by Seth Augenstein
My wife acted strangely after the second operation. She ate Big Macs, watched reality TV, and listened to smooth jazz with saxophones that howled like cats. This was disconcerting, coming from the committed vegan, film major, and punk rocker I had once married.
We hadn’t kissed, or even held hands, in months. A wall of pillows ran down the center of the bed.
But most distressing to me was the Ayn Rand. My wife was always a reader, but suddenly she threw over the Maupassant stories, and the beautiful arias of Chekhov. Suddenly she couldn’t get enough of the 20th century Russian refugee and her hardscrabble gospels of survival and selfishness.
I watched with an arched brow as she lay in bed, thumbing glacially through the pages of Atlas Shrugged or The Fountainhead, night after night. The operations had both been performed in February. Now it was October, and she had read both screeds at least three times, as she pored over them in bed and in doctors’ waiting rooms.
“Learning anything?” I asked her.
She turned a page. She said nothing.
Days later, she picked up the audiobook of Atlas Shrugged. I questioned her about it, since she already had two print copies. But she growled at me, saying it was none of my business how she spent her own money. I held up my hands and went back to my game of solitaire at the kitchen table.
The audiobook was read by a congressman from the Midwest, one with a great theatrical voice and an ambitious vision for America. He clearly put his heart into the performance—all sixty-three hours of the hateful, preachy Art Deco set pieces full of drama and self-importance. I hated every moment of it, sneering as I snapped the cards face-down on our kitchen table.
She even played it in bed.
One night, we reached the crucial moment deep in the book when the plot against the wretched masses reached its glorious climax. John Galt taunted the bleeding hearts of the world about their needless sacrifices.
“Are you now crying: No, this was not what you wanted? A mindless world of ruins was not your goal?” the voice nagged.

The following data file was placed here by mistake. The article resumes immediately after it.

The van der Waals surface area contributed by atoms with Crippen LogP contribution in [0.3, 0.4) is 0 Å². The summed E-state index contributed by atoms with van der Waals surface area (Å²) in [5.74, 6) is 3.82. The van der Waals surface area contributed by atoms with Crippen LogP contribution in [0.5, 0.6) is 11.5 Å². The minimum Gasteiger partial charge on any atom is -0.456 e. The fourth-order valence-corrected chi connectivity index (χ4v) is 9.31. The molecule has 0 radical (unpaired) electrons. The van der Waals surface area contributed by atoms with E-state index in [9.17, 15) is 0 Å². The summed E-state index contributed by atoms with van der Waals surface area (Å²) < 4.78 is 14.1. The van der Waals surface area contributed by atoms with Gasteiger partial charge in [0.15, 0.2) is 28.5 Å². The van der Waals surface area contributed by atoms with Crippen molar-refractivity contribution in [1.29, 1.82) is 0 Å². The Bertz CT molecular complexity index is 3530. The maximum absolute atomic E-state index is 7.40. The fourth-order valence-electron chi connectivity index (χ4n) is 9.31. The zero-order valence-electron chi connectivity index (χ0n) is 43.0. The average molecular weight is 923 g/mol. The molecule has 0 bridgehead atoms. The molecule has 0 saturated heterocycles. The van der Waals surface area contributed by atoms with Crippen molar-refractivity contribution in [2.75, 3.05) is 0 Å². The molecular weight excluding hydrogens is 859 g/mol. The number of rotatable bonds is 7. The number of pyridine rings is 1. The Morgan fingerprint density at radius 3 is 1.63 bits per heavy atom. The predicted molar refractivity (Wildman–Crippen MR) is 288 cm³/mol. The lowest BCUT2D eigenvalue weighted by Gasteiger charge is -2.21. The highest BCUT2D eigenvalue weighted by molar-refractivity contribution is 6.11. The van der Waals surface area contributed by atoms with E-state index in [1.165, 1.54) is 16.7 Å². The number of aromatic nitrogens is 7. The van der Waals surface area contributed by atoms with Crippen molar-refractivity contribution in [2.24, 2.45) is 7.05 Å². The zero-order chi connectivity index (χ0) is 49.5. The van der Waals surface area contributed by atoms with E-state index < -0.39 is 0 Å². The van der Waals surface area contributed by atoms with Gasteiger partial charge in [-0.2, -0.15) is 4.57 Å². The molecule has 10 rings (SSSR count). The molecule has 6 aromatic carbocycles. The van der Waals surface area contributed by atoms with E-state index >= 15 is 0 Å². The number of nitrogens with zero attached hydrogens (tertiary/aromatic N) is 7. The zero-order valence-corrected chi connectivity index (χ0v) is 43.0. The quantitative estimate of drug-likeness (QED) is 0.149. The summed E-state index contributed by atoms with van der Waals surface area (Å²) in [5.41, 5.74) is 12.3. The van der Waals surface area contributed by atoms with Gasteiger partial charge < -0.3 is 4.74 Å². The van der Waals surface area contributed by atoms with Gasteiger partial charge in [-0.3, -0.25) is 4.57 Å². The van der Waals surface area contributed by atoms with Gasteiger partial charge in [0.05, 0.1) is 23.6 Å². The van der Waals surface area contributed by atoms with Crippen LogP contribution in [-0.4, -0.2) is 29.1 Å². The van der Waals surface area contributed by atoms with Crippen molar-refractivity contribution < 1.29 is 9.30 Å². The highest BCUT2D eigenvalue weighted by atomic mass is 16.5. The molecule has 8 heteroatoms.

I yawned and stretched in the sheets, as that voice harangued me about every good thing I’d ever learned in Sunday school. The harsh words hammered hard in the empty dark as I drifted off.
Then Ayn Rand herself stood before me. Her black, beady eyes pierced me. She glowed. There was some kind of green all around, like a money-colored mist. She pointed a crooked finger at me.
“What were you thinking?” Rand said, shaking her head, her heavy accent blurring her words.
“Pardon me?” I said.
“What were you thinking? All this family planning, all this looking to the future, all for what? All this leaves you with what?”
I had no answer. She pressed close to me. Her face came up to my chest. Her eyes darted from mine, to my mouth, to my chin, inspecting every pore.
“You are weak,” she said. “You do not have an answer for anything you do. Was this what you wanted? You coward.”
I roared and shoved her. But she sailed backward gracefully, like she was on a string. She smiled, waving her taloned finger at me.
“You do not think. You do not reason. You just feel.” She shook her head, eyes rolling in her sockets like onyx marbles. “You are just another sacrificial animal.”
“How dare you,” I said, shoving her back again. “I’m no animal, you proto-fascist.”
Her eyes grew wide.
From somewhere behind her, she produced a chainsaw. It was a huge Stihl. The rusty chain dangled a bit off the bar.
“You say fascist? I say I have a pragmatism of reason,” she said, drawing out the last syllables.
Her clawed hand caressed the starter handle.
“My reason tells me your sniveling emotions don’t deserve your wife—or any woman, for that matter,” she said. “You are truly only half a man.”
She yanked the cord, and the Stihl roared to life. The chain rattled as the engine belched blue smoke.
“Let me show you what I mean,” she shouted over the roar.
I turned and ran. She chased me, the whining blade brandished over her head, like in the best horror movies. My feet were so slow. I looked down and saw myself sinking into the greenish muck beneath.
I could not move.
Ayn Rand stood over me, suddenly towering through the mist. She revved the 100cc engine, grinning through those horrific gapped teeth.
“You think you are fit to add to this already-crowded world?” she said. “In love, currency is the virtue. But you are bankrupt. So very bankrupt.”
The Stihl roared down. It started at my forehead and plunged, sawing deep through my heart and guts, all the way down to my crotch. It didn’t hurt—it was just this weird vibration, like I was on an old train. The chainsaw roared, then quieted.
I was severed in two. I saw two of her, one with each eye.
“I tell you,” said the Rands, both saws roaring, “You are only half a man.”
I woke, sweaty, to something buzzing between my legs. I reached down, and pulled out my cellphone. I looked over at my wife, who was still awake, staring at the ceiling. The voice of the Midwestern congressman kept preaching the Randian oeuvre. I went over to the machine, and turned it off. She roused from her trance.
“Hey! What did you do that for?” she said.
I sat down on the edge of the bed.
“We need to talk.”
“But it’s three in the morning,” she said. “It’s too late.”
Silence. We looked into each others’ eyes. I reached out for her hand.
After a moment, she squeezed mine. Her lip started to quiver. I touched her face.
That night we checked our premises until the sun rose again.